Las Vegas Officially Joins the NHL Family

Sep 9, 2015; Toronto, Ontario, Canada; NHL commissioner Gary Bettman and NHLPA executive director Donald Fehr appear on stage together during a press conference and media event for the 2016 World Cup of Hockey at Air Canada Centre. Mandatory Credit: Tom Szczerbowski-USA TODAY Sports
Sep 9, 2015; Toronto, Ontario, Canada; NHL commissioner Gary Bettman and NHLPA executive director Donald Fehr appear on stage together during a press conference and media event for the 2016 World Cup of Hockey at Air Canada Centre. Mandatory Credit: Tom Szczerbowski-USA TODAY Sports /
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Well, it’s official. The National Hockey League (and the Board of Governors insatiable need for more money) has decided to award an expansion team to the city of Las Vegas. The Board believes that after wasting $600 million dollars of money to keep the Arizona/Phoenix Coyotes alive, the best thing to do is to take another run at hockey in 110 degree weather.

Bill Foley was remarkably happy for a man who just picked up a half a billion dollar bar tab.

“This is Las Vegas’ team,” said Foley about the Vegas addition. “We have 2.2 or 2.3 million local residents and we sold 14,000 season tickets with season-ticket deposits when we didn’t have a team and we didn’t have an arena. That is the kind of level of dedication that the people of Las Vegas have shown in support of NHL hockey. It went a long way for us to making progress with the NHL.

“Las Vegas is hockey-ready. We’re convinced of it. We know it.”

Congratulations to the City of Las Vegas, Bill Foley, and all the area casinos that helped buy up a fair portion of the 14,000 deposits on season tickets.

If you’ve read my articles over the last year, you know I’m not a fan of more hockey in the desert. But I’m willing to admit I could be wrong here. If the Black Knights are playoff contenders and are making money at the end of the 2022-23 season (and I’m alive to see it), I will respectfully write my mea maxima culpa article on the subject. I actually hope that the Las Vegas franchise isn’t a complete waste of money, and the team can be a credible success in the Western Conference.

In the midst of all the Vegas hoopla, it was announced that the Board of Governors (after patting themselves on the back for their unanimous vote on sharing the $500 million dollar entry fee) chose to defer the discussion of giving an expansion team to the city that is far more deserving, Quebec City.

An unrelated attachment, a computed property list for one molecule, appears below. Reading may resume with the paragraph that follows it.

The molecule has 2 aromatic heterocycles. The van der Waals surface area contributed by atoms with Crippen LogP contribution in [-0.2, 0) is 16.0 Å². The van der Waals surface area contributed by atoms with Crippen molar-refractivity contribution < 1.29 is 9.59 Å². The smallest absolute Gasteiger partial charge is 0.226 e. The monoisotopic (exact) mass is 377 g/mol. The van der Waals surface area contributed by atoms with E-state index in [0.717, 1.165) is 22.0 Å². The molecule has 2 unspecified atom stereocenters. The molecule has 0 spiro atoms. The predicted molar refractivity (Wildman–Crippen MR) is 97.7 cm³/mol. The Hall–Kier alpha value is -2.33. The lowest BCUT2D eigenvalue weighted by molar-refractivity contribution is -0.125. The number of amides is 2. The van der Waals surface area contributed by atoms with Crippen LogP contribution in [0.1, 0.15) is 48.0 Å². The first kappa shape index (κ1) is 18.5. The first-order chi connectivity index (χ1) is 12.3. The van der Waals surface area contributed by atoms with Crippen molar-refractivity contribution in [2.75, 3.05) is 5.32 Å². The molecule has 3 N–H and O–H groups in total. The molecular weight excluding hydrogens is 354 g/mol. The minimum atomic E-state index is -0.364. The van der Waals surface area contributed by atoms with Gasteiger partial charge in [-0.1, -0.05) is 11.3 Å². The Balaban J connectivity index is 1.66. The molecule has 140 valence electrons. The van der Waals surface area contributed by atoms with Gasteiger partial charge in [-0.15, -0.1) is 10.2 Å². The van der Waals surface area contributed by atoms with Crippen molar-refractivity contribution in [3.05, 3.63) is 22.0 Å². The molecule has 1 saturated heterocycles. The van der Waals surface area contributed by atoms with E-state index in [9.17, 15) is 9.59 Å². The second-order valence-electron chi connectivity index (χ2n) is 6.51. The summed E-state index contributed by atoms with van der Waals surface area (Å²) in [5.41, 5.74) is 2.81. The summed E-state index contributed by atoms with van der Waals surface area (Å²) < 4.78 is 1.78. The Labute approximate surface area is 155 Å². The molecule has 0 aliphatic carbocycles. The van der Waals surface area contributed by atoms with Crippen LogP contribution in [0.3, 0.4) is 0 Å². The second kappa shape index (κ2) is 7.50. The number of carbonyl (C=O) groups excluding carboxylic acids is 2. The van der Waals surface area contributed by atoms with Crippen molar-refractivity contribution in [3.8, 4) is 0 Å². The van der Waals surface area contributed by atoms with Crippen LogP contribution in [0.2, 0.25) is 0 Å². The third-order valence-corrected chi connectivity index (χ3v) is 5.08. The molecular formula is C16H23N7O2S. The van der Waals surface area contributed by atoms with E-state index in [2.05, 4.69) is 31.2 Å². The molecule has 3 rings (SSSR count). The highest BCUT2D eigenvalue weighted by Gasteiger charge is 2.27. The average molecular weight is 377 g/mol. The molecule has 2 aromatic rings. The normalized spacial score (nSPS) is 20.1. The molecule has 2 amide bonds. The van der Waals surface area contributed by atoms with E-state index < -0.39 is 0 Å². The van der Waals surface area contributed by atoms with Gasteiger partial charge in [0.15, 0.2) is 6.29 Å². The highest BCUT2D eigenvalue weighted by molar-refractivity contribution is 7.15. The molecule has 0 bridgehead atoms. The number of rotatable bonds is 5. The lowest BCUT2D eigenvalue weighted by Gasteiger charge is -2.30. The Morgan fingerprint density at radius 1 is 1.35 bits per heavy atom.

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“There is no doubt as to the passion for hockey, particularly NHL hockey, in Quebec City,” said Bettman in the defense of the Board’s decision.  “There is no doubt as to the suitability of Videotron Centre as a home arena for a team. And there is no doubt regarding the ownership credentials or the eagerness to own an NHL team of Quebecor, which has been an outstanding league partner. These components, the ones within the control of the Quebec City applicant, are first-rate. The decision to defer, however, were based on elements over which Quebec City and the Quebec City group had no control whatsoever.”

Bettman also mentioned that there was no talk about moving a potentially failing team (see above Coyotes) to Quebec City.

So, what killed the Quebec City bid?

Had Quebec City been given the nod to be the 32nd NHL team, problems would have arisen almost immediately.  The league would have to redraw the Western-Eastern border again, and that would certainly not sit well for certain teams on the bubble. I’m sure the Detroit Red Wings would have rioted over the prospect of moving back to the Western Conference.

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The League also saw difficulty in bringing two new teams in at the same time. While this reason seems fishy to me (Columbus and Minnesota joined the league in 2000 without any disasters occurring), a lot of the owners might have been worried about being unable to protect players from multiple teams at the expansion draft. (Sure, the Bruins would be happy to give up either Kevan Miller or Adam McQuaid, but they might balk at being forced to give up both.)

Finally, the biggest reason was money. The Canadian dollar has been struggling as of late(78 cents to $1 U.S. dollar). The league wanted to make sure a team would be placed where the region around it was more financially stable.

So, let’s catch up. After praising the ownership group and finding no serious fault in the economic strength of that group, the NHL Board of Governors chose to ignore the better candidate and are (figuratively and literally) taking a roll of the dice on more hockey in the desert.

Boston Bruins owner Jeremy Jacobs still heads the Board of Governors.

It’s unfortunate the Board could not see all that Quebec City has to offer. They seemed to ignore the passion and the history of the city.  Despite being disappointed in the league’s decision the Quebec City team remains hopeful.

“What we have to understand from the words, or being on hold, is that we’ll keep a discussion with the NHL,” said Pierre Dion, Quebecor’s CEO and president. “We’re very close to them, we have a great relationship with them, so we’ll keep talking. That’s how we have to interpret the ‘deferred’ and ‘on hold.'”